Time travelling, in vogue
September 16, 2011 § Leave a comment
When I went on my first time travel with H.G. Wells on his old time machine from 1895, I returned with a sense of appreciation for living in a world with less startling socioeconomic inequality. Regardless of this relief, my head was still filled with thoughts on political philosophies and the disturbing possibility of the evolution of human civilization shaped by social, economic, and environmental push-factors, and overall I finished the book with a heavy heart. Wells’ commentary on society and the theory of evolution dominates his novel, and as a present-day audience, I found him and his work more puzzling and disturbing than entertaining as a science fiction. But I understand that Social Darwinism was very much in vogue during the late 19th century, so I guess naturally Wells could not resist using his time machine as a vehicle to explore and discuss the phenomenon in the fictional realm.
Fast forward 104 years to Michael Swanwick’s Scherzo with Tyrannosaur. What is fashionable in the contemporary world of time travel? A fast-paced and vivid narrative, edgy characters, surprising twists in the plot that makes you gasp out loud, and DINOSAURS! I was impressed at how effectively Swanwick drew me into the narrative. By the second page, I felt just as invested as the main character in appeasing the Unchanging so that our time traveling privileges won’t be confiscated. Even in this highly energetic and entertaining tale of time-travelling paleontologists, however, I was still relieved to finish the story and thankful that I could just mentally register it as a fiction, something that will never happen. The Oedipal elements combined with the dire moral consequences of advancements in technology are themes running throughout the plot, and the unresolved ending does not necessarily add to this picnic, either. With other stories or novels that I deem as just as entertaining or effective, I usually feel a sense of longing for that extra page or two when I see the finale approaching. For example, I was never in any hurry to get to the dénouements in Guy de Maupassant’s short stories, and his works usually leave me in a state of euphoria even if the content is tragic. I don’t become overwhelmed with a sense of depression and disturbed feelings the way I have with Wells’ and Swanwick’s works. They both seem to say, “I’ll give you a time machine, but you will pay for it…” Can science fiction, or more specifically, time travel, not be effective without pessimism? Why couldn’t the Elois and Morlocks both evolve into superhumans which could show a progress of the human civilization rather than degeneration? Why does the father have to contemplate saving his son against the risk of ruining his relationship with technology?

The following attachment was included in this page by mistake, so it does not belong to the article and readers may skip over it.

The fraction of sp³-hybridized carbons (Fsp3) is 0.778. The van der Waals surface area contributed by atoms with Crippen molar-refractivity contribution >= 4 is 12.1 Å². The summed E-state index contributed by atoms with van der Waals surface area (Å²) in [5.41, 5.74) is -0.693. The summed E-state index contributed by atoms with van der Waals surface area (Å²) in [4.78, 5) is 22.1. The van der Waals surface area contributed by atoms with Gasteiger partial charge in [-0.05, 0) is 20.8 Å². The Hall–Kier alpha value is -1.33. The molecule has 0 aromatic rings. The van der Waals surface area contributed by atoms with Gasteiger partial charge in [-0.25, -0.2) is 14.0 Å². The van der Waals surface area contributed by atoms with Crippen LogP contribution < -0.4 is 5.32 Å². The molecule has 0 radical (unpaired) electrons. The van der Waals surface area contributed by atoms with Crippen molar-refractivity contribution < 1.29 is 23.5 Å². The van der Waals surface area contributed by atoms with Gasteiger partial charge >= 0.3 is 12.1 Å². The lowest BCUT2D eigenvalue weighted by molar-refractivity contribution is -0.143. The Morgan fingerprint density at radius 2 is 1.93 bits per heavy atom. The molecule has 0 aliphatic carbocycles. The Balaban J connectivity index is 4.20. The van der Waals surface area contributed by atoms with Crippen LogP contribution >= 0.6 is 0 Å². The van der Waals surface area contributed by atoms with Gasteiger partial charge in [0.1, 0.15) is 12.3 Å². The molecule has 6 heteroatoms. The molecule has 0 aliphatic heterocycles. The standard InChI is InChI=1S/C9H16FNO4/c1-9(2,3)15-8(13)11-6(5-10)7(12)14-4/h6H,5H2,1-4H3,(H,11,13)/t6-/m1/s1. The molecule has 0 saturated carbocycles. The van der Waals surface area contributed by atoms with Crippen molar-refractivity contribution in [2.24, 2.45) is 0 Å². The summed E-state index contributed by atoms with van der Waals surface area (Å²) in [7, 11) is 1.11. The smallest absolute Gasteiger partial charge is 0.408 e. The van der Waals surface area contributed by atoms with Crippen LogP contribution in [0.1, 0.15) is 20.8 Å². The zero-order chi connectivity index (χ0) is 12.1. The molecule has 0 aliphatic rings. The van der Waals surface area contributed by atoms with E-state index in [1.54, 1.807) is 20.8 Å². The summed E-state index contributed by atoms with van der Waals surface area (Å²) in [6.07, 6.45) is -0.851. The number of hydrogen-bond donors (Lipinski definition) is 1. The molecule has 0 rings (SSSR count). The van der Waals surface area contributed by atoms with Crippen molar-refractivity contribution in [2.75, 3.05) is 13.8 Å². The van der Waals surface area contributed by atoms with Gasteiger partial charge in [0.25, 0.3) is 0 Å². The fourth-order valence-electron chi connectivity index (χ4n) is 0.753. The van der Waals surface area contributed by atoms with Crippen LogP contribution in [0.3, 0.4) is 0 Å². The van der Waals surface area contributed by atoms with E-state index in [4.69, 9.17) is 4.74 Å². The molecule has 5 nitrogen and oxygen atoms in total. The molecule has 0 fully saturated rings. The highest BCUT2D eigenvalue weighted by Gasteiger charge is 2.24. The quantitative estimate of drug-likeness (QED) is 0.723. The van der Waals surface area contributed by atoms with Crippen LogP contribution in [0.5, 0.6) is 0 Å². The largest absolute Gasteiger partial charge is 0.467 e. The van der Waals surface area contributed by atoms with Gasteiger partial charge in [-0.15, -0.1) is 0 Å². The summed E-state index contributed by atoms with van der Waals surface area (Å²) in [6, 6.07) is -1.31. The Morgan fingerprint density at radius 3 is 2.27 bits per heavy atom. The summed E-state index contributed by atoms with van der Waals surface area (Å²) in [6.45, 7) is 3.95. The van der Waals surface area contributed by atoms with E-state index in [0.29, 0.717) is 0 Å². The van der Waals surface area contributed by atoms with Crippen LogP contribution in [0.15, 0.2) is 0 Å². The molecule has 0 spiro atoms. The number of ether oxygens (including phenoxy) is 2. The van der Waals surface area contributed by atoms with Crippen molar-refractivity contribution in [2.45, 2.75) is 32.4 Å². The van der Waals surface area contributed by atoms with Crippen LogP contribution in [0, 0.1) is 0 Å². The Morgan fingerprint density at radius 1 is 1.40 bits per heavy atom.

I do not know the answers to these hypothetical questions. But perhaps, in the world of science fiction, pessimism is always in vogue.